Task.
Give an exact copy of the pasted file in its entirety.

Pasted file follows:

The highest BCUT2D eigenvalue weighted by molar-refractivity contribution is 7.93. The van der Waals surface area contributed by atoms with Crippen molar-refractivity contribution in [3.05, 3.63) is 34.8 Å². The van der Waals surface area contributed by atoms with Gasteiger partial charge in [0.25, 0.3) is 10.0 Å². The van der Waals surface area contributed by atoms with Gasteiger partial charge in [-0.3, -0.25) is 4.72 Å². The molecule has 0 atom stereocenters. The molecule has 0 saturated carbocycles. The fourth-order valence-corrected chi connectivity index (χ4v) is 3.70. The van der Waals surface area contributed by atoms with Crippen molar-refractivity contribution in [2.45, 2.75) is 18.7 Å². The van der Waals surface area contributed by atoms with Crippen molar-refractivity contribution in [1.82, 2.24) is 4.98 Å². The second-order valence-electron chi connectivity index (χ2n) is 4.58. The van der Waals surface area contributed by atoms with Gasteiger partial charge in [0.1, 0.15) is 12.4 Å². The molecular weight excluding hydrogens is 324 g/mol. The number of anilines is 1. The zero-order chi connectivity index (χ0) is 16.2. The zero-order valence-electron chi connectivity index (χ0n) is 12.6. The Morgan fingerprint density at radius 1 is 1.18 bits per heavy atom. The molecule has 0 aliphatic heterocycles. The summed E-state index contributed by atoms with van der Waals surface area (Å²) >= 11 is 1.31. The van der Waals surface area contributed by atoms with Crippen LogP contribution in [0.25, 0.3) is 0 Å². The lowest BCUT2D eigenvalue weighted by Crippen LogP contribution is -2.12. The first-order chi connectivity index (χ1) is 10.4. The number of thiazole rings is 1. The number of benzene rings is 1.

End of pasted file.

The highest BCUT2D eigenvalue weighted by molar-refractivity contribution is 7.93. The van der Waals surface area contributed by atoms with Crippen molar-refractivity contribution in [3.05, 3.63) is 34.8 Å². The van der Waals surface area contributed by atoms with Gasteiger partial charge in [0.25, 0.3) is 10.0 Å². The van der Waals surface area contributed by atoms with Gasteiger partial charge in [-0.3, -0.25) is 4.72 Å². The molecule has 0 atom stereocenters. The molecule has 0 saturated carbocycles. The fourth-order valence-corrected chi connectivity index (χ4v) is 3.70. The van der Waals surface area contributed by atoms with Crippen molar-refractivity contribution in [2.45, 2.75) is 18.7 Å². The van der Waals surface area contributed by atoms with Crippen molar-refractivity contribution in [1.82, 2.24) is 4.98 Å². The second-order valence-electron chi connectivity index (χ2n) is 4.58. The van der Waals surface area contributed by atoms with Gasteiger partial charge in [0.1, 0.15) is 12.4 Å². The molecular weight excluding hydrogens is 324 g/mol. The number of anilines is 1. The zero-order chi connectivity index (χ0) is 16.2. The zero-order valence-electron chi connectivity index (χ0n) is 12.6. The Morgan fingerprint density at radius 1 is 1.18 bits per heavy atom. The molecule has 0 aliphatic heterocycles. The summed E-state index contributed by atoms with van der Waals surface area (Å²) >= 11 is 1.31. The van der Waals surface area contributed by atoms with Crippen LogP contribution in [0.25, 0.3) is 0 Å². The lowest BCUT2D eigenvalue weighted by Crippen LogP contribution is -2.12. The first-order chi connectivity index (χ1) is 10.4. The number of thiazole rings is 1. The number of benzene rings is 1.